The corn, soybean and wheat markets all broke out to the upside this week. December corn closed above the magical number of $4, and soybean prices exploded despite prospects for a strong crop in Brazil. After constant pressure to the downside, wheat prices posted the highest gains of the three crops.
“Depending on your cash flow, everything is profitable again,” says Jerry Gulke, president of the Gulke Group. “Boy, it can turn around quickly. That’s why we preach flexibility. Just when you think you’ll never see $4 corn again—we blew right through it.”
The market fundamentals changed quickly in South America, Gulke says. In Argentina, crop conditions are facing severe drought conditions. The country is a leader in corn and soybean production and exports more soybean meal than the U.S.
As a result, the unfavorable weather conditions created some buyer panic for corn and soybeans, Gulke says.
“The market is saying, ‘I don’t care how many acres you want to plant, Jerry. We need them all because of South America,’” Gulke says. “Then for corn, what if we lose 1 million of acres to soybeans? The corn market gets excited.”
With the close of February, RMA has released its 2018 crop insurance spring prices. The corn price is $3.96, the same price as last year. For soybeans, the price is $10.16 compared to $10.19 in 2017. Spring wheat is at $6.31, which is higher than $5.65 for 2017. Durum wheat is also higher at $7.11 versus $6.38 in 2017.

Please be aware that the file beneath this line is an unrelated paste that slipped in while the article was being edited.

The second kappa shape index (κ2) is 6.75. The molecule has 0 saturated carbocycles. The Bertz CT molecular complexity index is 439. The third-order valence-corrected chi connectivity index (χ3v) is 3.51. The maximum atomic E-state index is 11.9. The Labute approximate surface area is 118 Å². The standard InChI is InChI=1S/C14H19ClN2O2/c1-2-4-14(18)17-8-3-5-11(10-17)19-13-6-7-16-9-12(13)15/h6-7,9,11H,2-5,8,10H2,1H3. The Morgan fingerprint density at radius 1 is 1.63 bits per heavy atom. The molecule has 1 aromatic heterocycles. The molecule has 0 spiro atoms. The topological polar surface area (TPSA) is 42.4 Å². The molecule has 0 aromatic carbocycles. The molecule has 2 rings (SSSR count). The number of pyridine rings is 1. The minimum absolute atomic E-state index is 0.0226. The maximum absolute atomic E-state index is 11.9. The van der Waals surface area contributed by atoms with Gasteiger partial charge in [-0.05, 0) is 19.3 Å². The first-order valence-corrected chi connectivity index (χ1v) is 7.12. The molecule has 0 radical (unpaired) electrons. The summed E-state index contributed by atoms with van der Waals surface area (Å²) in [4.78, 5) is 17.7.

Since the corn and soybean prices are similar to last year’s insurance prices, Gulke says, they won’t play a big role in what farmers choose to plant.
“This creates a nice dilemma for us to be in,” he says. “Now if the market believes it needs acres, it has to go to the futures market, and it’s running out of time.”
On Thursday, March 8, USDA will release its monthly round of Crop Production and World Agricultural Supply and Demand Estimates Report (WASDE) reports.
Gulke encourages farmers to watch the export sales for corn and soybeans. “We need to see export market sales go up for soybeans and corn,” he says. “We don’t want to see USDA lower exports of corn or soybean again, during a time when we know supplies are in question in the Southern hemisphere.”